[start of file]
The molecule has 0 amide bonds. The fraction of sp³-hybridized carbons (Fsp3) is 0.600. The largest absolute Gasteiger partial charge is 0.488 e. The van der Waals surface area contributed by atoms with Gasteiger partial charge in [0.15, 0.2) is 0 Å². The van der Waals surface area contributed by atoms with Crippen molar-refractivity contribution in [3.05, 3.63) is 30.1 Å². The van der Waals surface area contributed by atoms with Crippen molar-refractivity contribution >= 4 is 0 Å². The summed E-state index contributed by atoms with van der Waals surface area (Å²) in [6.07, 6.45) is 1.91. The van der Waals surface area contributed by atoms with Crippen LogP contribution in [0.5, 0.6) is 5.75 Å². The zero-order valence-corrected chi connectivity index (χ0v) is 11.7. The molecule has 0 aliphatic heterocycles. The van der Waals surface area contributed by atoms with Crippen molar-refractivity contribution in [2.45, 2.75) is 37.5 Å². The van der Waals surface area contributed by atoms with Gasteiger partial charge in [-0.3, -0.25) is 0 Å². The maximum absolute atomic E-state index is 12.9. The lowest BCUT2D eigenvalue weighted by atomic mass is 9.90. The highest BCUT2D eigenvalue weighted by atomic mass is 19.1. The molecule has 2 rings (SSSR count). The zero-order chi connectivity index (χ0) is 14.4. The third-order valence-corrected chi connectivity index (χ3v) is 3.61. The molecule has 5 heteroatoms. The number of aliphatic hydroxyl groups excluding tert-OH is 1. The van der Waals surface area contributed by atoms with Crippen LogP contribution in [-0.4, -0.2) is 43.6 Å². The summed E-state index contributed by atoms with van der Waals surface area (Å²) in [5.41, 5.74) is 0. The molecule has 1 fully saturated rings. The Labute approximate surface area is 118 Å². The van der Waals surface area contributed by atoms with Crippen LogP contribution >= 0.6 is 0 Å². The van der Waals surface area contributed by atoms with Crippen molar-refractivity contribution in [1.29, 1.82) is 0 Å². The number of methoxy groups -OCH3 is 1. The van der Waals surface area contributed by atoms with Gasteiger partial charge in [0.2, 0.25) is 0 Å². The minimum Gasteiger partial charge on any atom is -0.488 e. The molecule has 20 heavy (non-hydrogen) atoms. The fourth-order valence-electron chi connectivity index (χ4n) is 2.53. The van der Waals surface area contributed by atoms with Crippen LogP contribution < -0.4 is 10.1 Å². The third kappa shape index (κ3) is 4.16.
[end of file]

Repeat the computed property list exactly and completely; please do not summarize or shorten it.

The molecule has 0 amide bonds. The fraction of sp³-hybridized carbons (Fsp3) is 0.600. The largest absolute Gasteiger partial charge is 0.488 e. The van der Waals surface area contributed by atoms with Gasteiger partial charge in [0.15, 0.2) is 0 Å². The van der Waals surface area contributed by atoms with Crippen molar-refractivity contribution in [3.05, 3.63) is 30.1 Å². The van der Waals surface area contributed by atoms with Crippen molar-refractivity contribution >= 4 is 0 Å². The summed E-state index contributed by atoms with van der Waals surface area (Å²) in [6.07, 6.45) is 1.91. The van der Waals surface area contributed by atoms with Crippen LogP contribution in [0.5, 0.6) is 5.75 Å². The zero-order valence-corrected chi connectivity index (χ0v) is 11.7. The molecule has 0 aliphatic heterocycles. The van der Waals surface area contributed by atoms with Crippen molar-refractivity contribution in [2.45, 2.75) is 37.5 Å². The van der Waals surface area contributed by atoms with Gasteiger partial charge in [-0.3, -0.25) is 0 Å². The maximum absolute atomic E-state index is 12.9. The lowest BCUT2D eigenvalue weighted by atomic mass is 9.90. The highest BCUT2D eigenvalue weighted by atomic mass is 19.1. The molecule has 2 rings (SSSR count). The zero-order chi connectivity index (χ0) is 14.4. The third-order valence-corrected chi connectivity index (χ3v) is 3.61. The molecule has 5 heteroatoms. The number of aliphatic hydroxyl groups excluding tert-OH is 1. The van der Waals surface area contributed by atoms with Crippen LogP contribution in [-0.4, -0.2) is 43.6 Å². The summed E-state index contributed by atoms with van der Waals surface area (Å²) in [5.41, 5.74) is 0. The molecule has 1 fully saturated rings. The Labute approximate surface area is 118 Å². The van der Waals surface area contributed by atoms with Crippen LogP contribution >= 0.6 is 0 Å². The van der Waals surface area contributed by atoms with Crippen molar-refractivity contribution in [1.29, 1.82) is 0 Å². The number of methoxy groups -OCH3 is 1. The van der Waals surface area contributed by atoms with Gasteiger partial charge in [0.2, 0.25) is 0 Å². The minimum Gasteiger partial charge on any atom is -0.488 e. The molecule has 20 heavy (non-hydrogen) atoms. The fourth-order valence-electron chi connectivity index (χ4n) is 2.53. The van der Waals surface area contributed by atoms with Crippen LogP contribution < -0.4 is 10.1 Å². The third kappa shape index (κ3) is 4.16.